If you are going to use database as a job queue, the table containing the jobs must be reasonable size and the query used to schedule the next job execution must not take more than couple of milliseconds.
These 3 things were the biggest challenges when scaling the database. Some other gotchas include:
- When you have hundreds of clients each running dozens of queries a second then latency between the database and the database clients matters a lot. I have observed that the latency between our database (at the time) hosted on AWS RDS and our Kubernetes cluster hosted on GKE was 12ms. By moving the database to the same datacenter and reducing latency to <1ms, our job throughout increased 4x.
Identifying latency between different cloud providers.
- Column order matters. We have tables with 60+ columns. Ordering columns to avoid padding saved 20%+ storage (https://blog.2ndquadrant.com/on-rocks-and-sand/).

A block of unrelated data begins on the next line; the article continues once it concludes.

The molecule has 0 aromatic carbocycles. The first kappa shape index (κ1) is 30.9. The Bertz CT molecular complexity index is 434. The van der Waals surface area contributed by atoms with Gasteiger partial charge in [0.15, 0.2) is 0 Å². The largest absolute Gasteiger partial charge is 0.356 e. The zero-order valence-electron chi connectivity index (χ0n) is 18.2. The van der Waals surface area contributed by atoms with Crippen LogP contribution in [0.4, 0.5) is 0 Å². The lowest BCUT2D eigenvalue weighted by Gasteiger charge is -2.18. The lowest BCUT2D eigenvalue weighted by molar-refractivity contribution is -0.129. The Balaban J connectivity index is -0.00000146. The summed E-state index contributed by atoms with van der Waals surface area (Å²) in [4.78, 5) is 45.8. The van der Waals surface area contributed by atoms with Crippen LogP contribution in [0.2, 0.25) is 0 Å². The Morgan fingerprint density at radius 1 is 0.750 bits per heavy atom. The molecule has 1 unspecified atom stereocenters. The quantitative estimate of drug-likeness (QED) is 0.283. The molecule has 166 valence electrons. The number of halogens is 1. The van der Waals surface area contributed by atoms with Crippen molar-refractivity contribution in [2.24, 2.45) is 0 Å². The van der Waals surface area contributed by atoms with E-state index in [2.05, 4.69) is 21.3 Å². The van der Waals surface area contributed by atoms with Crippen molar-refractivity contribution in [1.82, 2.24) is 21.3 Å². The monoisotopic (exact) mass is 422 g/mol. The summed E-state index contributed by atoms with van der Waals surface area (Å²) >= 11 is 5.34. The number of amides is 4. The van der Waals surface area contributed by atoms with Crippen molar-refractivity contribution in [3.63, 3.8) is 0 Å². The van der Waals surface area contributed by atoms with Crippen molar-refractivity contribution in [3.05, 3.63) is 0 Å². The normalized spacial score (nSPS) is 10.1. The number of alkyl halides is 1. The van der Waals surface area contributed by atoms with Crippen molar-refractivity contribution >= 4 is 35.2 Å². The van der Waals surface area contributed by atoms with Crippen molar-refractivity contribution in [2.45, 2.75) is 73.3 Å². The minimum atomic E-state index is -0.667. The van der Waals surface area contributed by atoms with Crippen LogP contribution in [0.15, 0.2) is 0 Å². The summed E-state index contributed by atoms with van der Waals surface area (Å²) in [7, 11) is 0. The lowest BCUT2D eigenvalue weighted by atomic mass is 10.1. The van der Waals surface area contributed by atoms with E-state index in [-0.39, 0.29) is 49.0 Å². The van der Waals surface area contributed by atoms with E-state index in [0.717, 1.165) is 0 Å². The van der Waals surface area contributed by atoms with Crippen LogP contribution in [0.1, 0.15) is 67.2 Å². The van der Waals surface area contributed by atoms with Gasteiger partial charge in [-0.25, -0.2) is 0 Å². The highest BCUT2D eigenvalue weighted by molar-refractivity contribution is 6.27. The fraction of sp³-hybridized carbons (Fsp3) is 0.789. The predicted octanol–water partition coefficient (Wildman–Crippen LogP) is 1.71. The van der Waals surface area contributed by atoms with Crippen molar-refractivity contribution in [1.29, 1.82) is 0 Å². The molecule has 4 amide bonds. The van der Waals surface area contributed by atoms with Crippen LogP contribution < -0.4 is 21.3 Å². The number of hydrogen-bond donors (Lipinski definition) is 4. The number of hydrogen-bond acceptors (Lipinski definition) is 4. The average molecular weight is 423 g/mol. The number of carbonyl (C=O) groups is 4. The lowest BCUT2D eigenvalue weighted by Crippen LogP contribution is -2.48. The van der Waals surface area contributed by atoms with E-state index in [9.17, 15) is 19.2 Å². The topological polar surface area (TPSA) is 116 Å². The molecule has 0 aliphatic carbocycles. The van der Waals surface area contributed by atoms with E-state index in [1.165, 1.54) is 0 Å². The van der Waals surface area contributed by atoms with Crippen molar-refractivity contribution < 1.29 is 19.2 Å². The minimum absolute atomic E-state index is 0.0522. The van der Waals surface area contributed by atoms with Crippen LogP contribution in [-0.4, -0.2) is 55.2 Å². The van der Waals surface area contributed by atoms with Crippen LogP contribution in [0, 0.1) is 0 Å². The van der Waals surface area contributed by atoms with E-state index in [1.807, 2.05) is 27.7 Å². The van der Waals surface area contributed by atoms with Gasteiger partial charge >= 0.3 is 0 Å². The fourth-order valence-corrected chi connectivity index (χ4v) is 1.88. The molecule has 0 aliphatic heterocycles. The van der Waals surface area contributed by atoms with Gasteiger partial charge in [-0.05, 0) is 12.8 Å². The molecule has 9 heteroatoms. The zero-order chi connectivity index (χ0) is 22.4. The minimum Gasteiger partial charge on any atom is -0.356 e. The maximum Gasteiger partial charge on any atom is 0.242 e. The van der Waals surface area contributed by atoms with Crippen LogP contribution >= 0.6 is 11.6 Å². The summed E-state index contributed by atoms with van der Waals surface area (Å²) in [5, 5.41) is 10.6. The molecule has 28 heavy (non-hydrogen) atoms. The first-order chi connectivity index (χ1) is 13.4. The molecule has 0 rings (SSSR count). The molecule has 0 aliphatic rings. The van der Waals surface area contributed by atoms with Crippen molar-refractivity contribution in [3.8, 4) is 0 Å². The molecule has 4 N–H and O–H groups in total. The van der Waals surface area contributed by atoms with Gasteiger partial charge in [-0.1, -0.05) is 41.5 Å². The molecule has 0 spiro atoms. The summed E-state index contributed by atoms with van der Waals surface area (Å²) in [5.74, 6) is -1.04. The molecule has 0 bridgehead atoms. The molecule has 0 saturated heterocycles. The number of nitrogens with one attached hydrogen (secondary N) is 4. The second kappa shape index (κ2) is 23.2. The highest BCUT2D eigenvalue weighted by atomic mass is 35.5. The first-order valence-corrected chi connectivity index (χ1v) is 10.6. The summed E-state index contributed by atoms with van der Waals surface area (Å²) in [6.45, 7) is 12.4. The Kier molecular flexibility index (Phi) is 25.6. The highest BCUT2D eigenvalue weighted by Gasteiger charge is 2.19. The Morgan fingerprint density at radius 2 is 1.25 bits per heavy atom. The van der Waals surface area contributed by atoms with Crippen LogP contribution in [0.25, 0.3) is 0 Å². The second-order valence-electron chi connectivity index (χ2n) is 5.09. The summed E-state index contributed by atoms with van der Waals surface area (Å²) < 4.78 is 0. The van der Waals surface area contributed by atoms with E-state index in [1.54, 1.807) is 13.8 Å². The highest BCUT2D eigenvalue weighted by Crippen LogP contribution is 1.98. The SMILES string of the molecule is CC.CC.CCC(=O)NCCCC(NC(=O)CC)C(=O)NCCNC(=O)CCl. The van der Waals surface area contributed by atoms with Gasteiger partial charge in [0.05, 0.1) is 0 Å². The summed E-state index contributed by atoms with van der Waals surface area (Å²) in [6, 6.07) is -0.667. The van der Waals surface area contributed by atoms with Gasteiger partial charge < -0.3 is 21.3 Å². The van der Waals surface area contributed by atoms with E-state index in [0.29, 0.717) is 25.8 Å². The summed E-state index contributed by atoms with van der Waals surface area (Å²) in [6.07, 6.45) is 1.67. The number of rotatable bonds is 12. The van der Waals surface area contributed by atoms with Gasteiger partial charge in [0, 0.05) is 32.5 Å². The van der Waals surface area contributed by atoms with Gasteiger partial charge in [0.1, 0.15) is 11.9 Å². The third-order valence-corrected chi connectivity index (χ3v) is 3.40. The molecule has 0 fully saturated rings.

- If you are going to run long-queries on master, evaluate vacuum_freeze_table_age to prevent table bloat.
- Two configurations that I do not see being talked enough about: from_collapse_limit, join_collapse_limit . Both configurations default to 8. Not knowing about these configuration caused a lot of headache debugging confusing execution plans. We increased from_collapse_limit to 20 and join_collapse_limit to 50. It is unclear to me what is the reason the defaults are low. There appears to be no penalty for having them infinitely high.
- Plan for table bloat and how to repair it. As the database grows large, VACUUM FULL becomes unfeasible. Explore pg_repack and pg_squeeze .
- Constantly monitor pg_stat_statements . Sort by total_time. Top queries are the low hanging fruits.
- Constantly monitor pg_stat_user_tables. Identify underused indexes and monitor dead tuple accumulation.